The poles are much shorter than standard fishing poles because people can't cast out in ice fishing. A person drops his line through the ice to the bottom and hopes for the best. There are lures and bait, of course, to give an advantage over the fish, but they're nothing extravagant. Bareis's brother comes over and shows us a box of new lures he brightly painted. They are tiny, and I think, "Man, the huge fish on some of those ESPN fishing shows would have no problem taking out one of those lures. Exactly how big are the fish they're getting here?"
Soon I find out. Gascon and Bareis catch perch, about five to 10 inches long. They were nothing like the bass and trout I envisioned before I came. But then I don't know much about outdoor pursuits such as this. I remember once talking to then-Bills backup quarterback Alex Van Pelt about hunting with his teammates, and I admitted to him that I didn't know that much about it, to which he laughed and replied, "Yeah, that's obvious."
Look, I'm not Ted Nugent.
Bareis mentions that the day before, somebody walked away with 48 perch from the Bay --- apparently quite a haul. Gascon tells me that perch has an excellent taste and that you can bake it, deep-fry it, do just about anything to it, and it's usually good. Bareis's brother, for instance, makes a delectable perch chowder. Gascon uses a Magic Vac to prepare the perch for his freezer, and he'll sometimes eat it up to eight months later.
But the guys don't always take everything they catch. Some perch are just too tiny. Gascon catches a five-incher, and throws it back.
"That's one I'll get next year," he says.
"They don't learn from their mistakes, do they?" I ask.
Bareis chimes in from about 10 feet away: "No, I'll probably catch that one over here now."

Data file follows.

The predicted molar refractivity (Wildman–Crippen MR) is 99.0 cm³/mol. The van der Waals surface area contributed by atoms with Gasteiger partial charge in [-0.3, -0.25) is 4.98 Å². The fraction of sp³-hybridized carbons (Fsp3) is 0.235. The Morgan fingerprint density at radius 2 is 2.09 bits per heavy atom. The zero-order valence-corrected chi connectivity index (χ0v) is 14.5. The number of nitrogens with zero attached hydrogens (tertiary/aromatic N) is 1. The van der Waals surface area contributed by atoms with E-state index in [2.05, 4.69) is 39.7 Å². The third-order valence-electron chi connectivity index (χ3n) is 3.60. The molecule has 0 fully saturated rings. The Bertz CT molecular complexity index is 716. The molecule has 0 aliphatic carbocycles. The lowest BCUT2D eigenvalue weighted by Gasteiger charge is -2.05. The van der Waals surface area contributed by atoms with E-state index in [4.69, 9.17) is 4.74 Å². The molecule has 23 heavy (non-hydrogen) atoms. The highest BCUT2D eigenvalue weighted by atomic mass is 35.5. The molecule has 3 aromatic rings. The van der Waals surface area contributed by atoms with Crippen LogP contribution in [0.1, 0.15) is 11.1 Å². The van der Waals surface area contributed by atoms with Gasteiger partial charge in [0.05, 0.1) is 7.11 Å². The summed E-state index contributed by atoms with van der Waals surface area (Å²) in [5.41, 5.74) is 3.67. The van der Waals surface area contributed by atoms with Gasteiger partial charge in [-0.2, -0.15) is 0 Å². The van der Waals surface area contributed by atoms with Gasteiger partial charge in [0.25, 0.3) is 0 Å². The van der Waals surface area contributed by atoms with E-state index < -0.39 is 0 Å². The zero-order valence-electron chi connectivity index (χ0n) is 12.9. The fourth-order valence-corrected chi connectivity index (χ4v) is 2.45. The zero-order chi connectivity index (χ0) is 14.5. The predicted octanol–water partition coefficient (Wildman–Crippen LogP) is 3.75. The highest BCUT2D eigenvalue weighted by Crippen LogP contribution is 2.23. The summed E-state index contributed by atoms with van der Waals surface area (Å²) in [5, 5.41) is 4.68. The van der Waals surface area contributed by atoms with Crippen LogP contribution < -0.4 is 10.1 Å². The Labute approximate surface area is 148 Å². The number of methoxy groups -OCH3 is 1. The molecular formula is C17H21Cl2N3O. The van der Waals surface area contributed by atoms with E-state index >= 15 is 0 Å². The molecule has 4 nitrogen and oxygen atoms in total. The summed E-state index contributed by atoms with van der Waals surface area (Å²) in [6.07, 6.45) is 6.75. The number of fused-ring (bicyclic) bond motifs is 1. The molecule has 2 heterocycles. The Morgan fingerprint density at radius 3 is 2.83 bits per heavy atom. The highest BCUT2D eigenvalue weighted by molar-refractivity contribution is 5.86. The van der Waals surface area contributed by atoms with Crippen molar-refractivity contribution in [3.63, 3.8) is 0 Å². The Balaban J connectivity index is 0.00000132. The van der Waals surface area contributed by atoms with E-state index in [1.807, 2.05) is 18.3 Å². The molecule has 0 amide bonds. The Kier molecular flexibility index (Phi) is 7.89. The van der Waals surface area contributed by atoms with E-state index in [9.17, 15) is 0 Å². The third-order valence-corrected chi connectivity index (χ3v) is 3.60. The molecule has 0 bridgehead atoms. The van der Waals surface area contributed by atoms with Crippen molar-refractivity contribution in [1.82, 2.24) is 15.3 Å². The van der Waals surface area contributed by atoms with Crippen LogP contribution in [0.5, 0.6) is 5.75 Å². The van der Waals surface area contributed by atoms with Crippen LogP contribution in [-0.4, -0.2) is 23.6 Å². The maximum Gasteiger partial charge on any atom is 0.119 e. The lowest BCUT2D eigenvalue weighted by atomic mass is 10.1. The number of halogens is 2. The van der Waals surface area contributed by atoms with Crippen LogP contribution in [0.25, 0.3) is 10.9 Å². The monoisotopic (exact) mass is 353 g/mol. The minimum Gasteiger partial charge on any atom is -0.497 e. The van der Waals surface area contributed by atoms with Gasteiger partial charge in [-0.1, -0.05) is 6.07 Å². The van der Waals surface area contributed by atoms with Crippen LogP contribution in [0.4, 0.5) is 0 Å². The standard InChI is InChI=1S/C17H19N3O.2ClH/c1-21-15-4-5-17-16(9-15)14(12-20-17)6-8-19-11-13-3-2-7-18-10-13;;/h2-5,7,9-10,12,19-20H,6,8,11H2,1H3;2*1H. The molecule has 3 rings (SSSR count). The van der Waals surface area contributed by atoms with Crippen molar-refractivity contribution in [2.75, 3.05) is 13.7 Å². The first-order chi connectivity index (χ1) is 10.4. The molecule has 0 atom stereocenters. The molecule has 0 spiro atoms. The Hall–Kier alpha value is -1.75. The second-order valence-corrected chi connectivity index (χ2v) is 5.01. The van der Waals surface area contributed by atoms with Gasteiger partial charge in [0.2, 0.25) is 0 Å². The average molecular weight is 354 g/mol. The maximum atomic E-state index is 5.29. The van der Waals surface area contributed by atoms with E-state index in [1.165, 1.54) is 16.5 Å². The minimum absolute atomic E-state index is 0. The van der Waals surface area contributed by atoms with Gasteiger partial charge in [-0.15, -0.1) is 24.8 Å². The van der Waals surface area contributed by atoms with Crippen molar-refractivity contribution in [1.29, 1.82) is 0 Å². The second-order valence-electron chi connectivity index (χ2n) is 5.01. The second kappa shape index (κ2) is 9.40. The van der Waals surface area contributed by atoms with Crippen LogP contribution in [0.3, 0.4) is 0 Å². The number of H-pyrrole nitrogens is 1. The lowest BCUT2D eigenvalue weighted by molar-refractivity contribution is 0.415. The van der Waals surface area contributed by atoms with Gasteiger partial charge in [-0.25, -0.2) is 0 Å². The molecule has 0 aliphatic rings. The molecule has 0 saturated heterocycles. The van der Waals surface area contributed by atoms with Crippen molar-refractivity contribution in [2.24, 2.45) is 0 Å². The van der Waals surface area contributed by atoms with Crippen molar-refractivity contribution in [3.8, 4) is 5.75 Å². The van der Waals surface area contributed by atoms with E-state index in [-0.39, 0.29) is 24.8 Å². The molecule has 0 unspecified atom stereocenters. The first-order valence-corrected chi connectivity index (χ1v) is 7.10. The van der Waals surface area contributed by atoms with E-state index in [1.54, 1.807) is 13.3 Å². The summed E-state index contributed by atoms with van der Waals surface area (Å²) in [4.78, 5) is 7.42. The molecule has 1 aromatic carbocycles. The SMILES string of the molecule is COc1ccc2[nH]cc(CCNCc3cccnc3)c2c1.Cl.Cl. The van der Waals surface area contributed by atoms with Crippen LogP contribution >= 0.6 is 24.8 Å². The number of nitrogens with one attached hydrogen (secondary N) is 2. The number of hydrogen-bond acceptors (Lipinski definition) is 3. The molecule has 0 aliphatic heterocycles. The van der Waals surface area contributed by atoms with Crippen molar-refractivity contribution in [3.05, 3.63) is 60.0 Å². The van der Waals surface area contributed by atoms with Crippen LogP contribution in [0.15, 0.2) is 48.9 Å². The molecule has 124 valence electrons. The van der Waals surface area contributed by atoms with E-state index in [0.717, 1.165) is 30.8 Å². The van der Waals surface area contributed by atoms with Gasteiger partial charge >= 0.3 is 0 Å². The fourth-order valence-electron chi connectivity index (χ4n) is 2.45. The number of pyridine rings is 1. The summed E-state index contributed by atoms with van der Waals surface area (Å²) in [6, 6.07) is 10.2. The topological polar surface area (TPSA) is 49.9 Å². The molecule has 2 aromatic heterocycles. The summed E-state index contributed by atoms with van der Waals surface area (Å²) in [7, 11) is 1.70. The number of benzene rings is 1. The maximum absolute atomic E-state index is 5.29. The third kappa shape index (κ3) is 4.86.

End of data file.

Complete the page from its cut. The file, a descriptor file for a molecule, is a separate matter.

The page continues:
My mind momentarily wanders. I think about the thousands of years that man has fished, and wonder why evolution has never written in the fish genetic code to watch out for lures and bait, when in just 50 years, viruses have apparently become stronger against our anti-bacterial measures. Are viruses smarter than fish? Perhaps man, ever evolving, just stays one step ahead of fish. But then viruses seem to stay one step ahead of man.
Hmmm. Ice fishing is so peaceful and contemplative, I'm producing intensely creative thoughts. I ought to do this more often.
Rochesterian Rick Inzero, who's ice-fished for more than 30 years, says the sport is a great way to introduce fishing to kids because they're almost guaranteed to catch something. The sport is not costly, he says. For under $50, a person could get started with a pole and a basic tackle box. Beyond that, the biggest expenses would be warm clothing and an auger, which is not even initially necessary because beginners could probably use holes that other fishermen left behind minutes before. Inzero says they typically don't mind that.
People over 15 need to buy a fishing license at the town clerk's office or at a store with hunting and fishing gear. According to the state department of environmental conservation, an annual license costs $19.
Inzero says his favorite places to ice fish are Irondequoit Bay, Braddock Bay in Greece, and the north end of Conesus Lake. He also suggests Fairport Reservoirs in East Bloomfield, but non-residents must be accompanied by at least one area resident. Of course, there are so many lakes and bodies of water in the region, there are seemingly endless ice-fishing possibilities.
So people should try it out. I'm glad I did. It enabled me to conclude that viruses are the smartest living creatures of all, and you just don't arrive there by sitting in front of the tube.